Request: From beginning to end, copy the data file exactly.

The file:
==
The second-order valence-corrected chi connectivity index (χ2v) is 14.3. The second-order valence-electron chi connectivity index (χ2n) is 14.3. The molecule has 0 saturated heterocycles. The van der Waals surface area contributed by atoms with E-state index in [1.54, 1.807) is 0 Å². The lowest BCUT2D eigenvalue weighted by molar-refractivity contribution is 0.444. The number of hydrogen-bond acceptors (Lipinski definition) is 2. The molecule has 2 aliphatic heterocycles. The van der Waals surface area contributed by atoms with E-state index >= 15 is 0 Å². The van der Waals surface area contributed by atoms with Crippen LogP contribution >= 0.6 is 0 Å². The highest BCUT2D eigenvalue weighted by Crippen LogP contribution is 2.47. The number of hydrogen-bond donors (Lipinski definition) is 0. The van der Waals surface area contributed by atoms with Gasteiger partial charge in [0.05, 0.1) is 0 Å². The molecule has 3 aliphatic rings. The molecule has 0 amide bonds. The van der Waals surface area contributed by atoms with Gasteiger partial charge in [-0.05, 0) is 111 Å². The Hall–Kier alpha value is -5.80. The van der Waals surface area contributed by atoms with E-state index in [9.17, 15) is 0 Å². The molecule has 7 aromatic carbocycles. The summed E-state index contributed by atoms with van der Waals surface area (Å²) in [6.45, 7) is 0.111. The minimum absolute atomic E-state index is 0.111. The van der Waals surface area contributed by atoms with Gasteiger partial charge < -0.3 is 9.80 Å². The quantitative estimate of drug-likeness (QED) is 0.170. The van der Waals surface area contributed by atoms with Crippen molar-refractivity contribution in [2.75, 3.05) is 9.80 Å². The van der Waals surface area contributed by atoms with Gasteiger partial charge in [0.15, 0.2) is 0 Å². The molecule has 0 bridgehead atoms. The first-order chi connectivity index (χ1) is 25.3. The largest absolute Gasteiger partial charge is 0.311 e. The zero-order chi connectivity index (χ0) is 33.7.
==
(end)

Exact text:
The second-order valence-corrected chi connectivity index (χ2v) is 14.3. The second-order valence-electron chi connectivity index (χ2n) is 14.3. The molecule has 0 saturated heterocycles. The van der Waals surface area contributed by atoms with E-state index in [1.54, 1.807) is 0 Å². The lowest BCUT2D eigenvalue weighted by molar-refractivity contribution is 0.444. The number of hydrogen-bond acceptors (Lipinski definition) is 2. The molecule has 2 aliphatic heterocycles. The van der Waals surface area contributed by atoms with E-state index >= 15 is 0 Å². The van der Waals surface area contributed by atoms with Crippen LogP contribution >= 0.6 is 0 Å². The highest BCUT2D eigenvalue weighted by Crippen LogP contribution is 2.47. The number of hydrogen-bond donors (Lipinski definition) is 0. The van der Waals surface area contributed by atoms with Gasteiger partial charge in [0.05, 0.1) is 0 Å². The molecule has 3 aliphatic rings. The molecule has 0 amide bonds. The van der Waals surface area contributed by atoms with Gasteiger partial charge in [-0.05, 0) is 111 Å². The Hall–Kier alpha value is -5.80. The van der Waals surface area contributed by atoms with E-state index in [9.17, 15) is 0 Å². The molecule has 7 aromatic carbocycles. The summed E-state index contributed by atoms with van der Waals surface area (Å²) in [6.45, 7) is 0.111. The minimum absolute atomic E-state index is 0.111. The van der Waals surface area contributed by atoms with Gasteiger partial charge < -0.3 is 9.80 Å². The quantitative estimate of drug-likeness (QED) is 0.170. The van der Waals surface area contributed by atoms with Crippen molar-refractivity contribution in [2.75, 3.05) is 9.80 Å². The van der Waals surface area contributed by atoms with Gasteiger partial charge in [0.15, 0.2) is 0 Å². The molecule has 0 bridgehead atoms. The first-order chi connectivity index (χ1) is 25.3. The largest absolute Gasteiger partial charge is 0.311 e. The zero-order chi connectivity index (χ0) is 33.7.